"It was a really difficult day because we had a problem with what looks like the electronics and I was not able to stay on the bike!" the Suzuki Ecstar rider told us. "It was a problem that we saw, but when we realized it was too late and it made our day go in the wrong direction and we were a bit lost at one time."
It was frustrating, given how strong his pace was yesterday, Mir said. "The important thing is that yesterday we were talking about quite a strong and confident pace and today – due to this problem – I could not show a good performance. I’m confident tomorrow we will put it all together and the warm-up will be important. I think it will be a great comeback."
Mir's problem showed up in his tire choice in FP4. Where everyone else was working with the hard tires, the Suzuki rider was putting laps on the mediums. But that didn't mean they were suitable as a race tire, he said. "Due to this [electronics] problem we had to try different things to see what was the problem. It is not the race tire and it is a tire where I didn’t feel great. But today was a day lost. I was not able to find the good pace."
Mir did get back into the groove at the end of the final session of practice, however, once they ad located and solved the problem. "In FP4 when I took the hard I was able to recover the good feelings, and then in the last sector there was the oil flag and I was not able to finish the lap," Mir told us. "But the race feeling came back and I said ‘maybe we have the great package’. In qualifying I was not with the confidence because I did not know if the problem would come back. I was a bit scared sometimes because of this."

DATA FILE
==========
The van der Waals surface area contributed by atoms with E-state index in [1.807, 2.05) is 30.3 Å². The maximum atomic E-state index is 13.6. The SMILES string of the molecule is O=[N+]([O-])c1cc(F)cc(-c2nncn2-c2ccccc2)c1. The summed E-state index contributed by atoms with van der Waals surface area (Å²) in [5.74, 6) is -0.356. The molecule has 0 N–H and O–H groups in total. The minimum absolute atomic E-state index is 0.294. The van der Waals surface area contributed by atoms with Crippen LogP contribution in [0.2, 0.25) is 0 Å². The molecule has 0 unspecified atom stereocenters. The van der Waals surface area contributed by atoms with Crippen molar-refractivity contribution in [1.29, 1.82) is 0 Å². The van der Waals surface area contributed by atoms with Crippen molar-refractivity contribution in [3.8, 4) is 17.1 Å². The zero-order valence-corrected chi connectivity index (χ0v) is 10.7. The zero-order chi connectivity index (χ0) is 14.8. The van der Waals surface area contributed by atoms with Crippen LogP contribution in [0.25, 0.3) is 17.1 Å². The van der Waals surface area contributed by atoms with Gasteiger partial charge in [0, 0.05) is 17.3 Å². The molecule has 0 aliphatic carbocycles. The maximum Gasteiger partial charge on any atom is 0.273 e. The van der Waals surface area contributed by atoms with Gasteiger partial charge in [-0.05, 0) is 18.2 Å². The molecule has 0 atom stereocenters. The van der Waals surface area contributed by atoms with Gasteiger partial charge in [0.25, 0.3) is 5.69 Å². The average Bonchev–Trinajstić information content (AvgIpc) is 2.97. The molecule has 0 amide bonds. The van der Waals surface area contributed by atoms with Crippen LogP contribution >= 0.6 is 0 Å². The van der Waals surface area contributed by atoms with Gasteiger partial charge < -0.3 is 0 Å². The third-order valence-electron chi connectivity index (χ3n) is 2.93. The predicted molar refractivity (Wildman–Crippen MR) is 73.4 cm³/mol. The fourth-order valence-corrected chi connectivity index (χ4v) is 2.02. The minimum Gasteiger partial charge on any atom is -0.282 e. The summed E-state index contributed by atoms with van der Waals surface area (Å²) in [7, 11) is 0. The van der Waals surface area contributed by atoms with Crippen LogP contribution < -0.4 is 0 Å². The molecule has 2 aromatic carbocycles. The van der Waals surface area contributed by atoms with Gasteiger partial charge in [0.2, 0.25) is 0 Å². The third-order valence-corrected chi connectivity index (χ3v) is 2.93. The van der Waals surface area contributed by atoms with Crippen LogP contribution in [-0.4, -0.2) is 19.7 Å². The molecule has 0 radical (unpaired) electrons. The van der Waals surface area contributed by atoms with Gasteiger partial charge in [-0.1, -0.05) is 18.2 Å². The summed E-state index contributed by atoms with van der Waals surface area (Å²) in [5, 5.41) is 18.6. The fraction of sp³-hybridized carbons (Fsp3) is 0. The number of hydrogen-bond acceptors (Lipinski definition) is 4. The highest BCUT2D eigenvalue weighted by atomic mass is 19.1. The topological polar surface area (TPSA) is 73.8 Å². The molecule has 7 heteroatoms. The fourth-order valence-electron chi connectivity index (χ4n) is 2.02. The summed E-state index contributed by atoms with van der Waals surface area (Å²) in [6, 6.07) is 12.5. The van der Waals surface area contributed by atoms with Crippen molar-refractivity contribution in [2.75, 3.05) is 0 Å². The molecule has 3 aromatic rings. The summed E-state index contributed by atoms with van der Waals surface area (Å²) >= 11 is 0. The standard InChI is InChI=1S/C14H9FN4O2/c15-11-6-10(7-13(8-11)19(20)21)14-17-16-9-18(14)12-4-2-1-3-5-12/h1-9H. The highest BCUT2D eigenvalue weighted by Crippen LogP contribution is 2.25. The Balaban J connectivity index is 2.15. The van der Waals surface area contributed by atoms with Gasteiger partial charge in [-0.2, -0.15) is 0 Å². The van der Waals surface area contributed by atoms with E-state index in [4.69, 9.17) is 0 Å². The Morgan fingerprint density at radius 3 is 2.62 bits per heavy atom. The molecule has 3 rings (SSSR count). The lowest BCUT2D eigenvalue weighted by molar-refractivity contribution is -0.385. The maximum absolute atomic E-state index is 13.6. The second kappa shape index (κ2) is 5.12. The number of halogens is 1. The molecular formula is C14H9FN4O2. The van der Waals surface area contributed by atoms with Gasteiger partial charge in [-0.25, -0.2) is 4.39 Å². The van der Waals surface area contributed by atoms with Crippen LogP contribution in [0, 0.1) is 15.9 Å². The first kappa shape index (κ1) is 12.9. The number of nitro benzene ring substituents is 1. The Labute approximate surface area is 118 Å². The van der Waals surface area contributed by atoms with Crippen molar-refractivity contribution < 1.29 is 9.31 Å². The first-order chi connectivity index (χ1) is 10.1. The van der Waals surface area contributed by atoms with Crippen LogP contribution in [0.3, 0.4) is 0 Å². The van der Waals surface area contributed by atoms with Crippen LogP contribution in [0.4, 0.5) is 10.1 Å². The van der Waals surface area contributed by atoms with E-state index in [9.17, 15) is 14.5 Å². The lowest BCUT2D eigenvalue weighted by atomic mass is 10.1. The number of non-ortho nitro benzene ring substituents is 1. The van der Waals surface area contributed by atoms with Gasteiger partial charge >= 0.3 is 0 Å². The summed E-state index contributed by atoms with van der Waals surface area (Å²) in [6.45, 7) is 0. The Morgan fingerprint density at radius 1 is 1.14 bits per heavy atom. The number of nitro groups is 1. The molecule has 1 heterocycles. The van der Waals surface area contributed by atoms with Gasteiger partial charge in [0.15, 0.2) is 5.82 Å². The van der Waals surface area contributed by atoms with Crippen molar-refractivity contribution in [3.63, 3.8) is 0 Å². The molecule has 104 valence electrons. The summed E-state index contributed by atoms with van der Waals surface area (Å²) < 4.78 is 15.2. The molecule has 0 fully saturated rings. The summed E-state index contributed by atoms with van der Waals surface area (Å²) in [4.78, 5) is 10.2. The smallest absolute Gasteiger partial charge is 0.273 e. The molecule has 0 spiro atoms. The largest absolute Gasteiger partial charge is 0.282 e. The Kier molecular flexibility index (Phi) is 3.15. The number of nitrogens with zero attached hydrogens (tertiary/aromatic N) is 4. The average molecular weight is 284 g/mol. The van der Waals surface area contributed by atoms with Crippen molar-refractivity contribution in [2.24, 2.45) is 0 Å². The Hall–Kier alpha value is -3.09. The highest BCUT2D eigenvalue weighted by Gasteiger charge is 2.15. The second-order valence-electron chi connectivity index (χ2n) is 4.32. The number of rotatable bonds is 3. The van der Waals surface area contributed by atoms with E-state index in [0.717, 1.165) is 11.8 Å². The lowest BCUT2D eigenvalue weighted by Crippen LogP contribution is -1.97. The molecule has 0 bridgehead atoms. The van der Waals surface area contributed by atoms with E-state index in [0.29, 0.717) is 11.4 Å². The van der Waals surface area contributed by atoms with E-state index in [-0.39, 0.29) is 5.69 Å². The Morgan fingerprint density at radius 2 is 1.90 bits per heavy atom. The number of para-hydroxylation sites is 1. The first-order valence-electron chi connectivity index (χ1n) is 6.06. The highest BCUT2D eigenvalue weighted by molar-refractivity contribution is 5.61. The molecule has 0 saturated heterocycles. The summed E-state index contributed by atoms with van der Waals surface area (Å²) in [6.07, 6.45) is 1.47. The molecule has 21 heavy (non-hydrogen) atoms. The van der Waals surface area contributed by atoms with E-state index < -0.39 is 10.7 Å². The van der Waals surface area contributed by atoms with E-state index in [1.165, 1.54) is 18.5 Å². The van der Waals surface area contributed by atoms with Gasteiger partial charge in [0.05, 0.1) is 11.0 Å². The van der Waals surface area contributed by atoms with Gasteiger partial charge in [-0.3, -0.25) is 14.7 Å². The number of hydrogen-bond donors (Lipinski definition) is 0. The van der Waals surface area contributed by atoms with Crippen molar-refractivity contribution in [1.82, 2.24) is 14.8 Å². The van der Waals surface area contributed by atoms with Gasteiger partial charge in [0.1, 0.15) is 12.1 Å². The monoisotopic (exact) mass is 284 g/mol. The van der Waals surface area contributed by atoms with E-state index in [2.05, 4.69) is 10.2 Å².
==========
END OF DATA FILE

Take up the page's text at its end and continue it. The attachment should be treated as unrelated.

Titles to decide
The Moto2 and Moto3 races are also primed for a fairy-tale ending, with most of the main protagonists for the title starting from the front few rows. In Moto2, Enea Bastianini, Sam Lowes, and Luca Marini all start from the front two rows. Bastianini has to finish in the top four to clinch the title, while Lowes has to finish on the podium to stand a shot at becoming champion, and Marini has to finish top two. Lowes is still suffering badly with the hand he damaged in practice at Valencia last week, so that is a big ask. But it's 2020, so who knows what will happen?
Finally, in Moto3, Tony Arbolino is the odd man out, having qualified way down in 27th. The other two championship contenders, Albert Arenas and Ai Ogura, will start from sixth and fifth respectively. If Arenas finishes in the top two, he wins the championship, and given his consistency this year, that is not a bad bet to make. Ogura trails Arenas by 8 points, and so will need help if he is to take the title. But if there is one thing we know about Moto3, it is that it is unpredictable. The fat lady maybe in her dressing room, but she doesn't take the stage until Sunday. Only once the singing starts will we know how this story ends.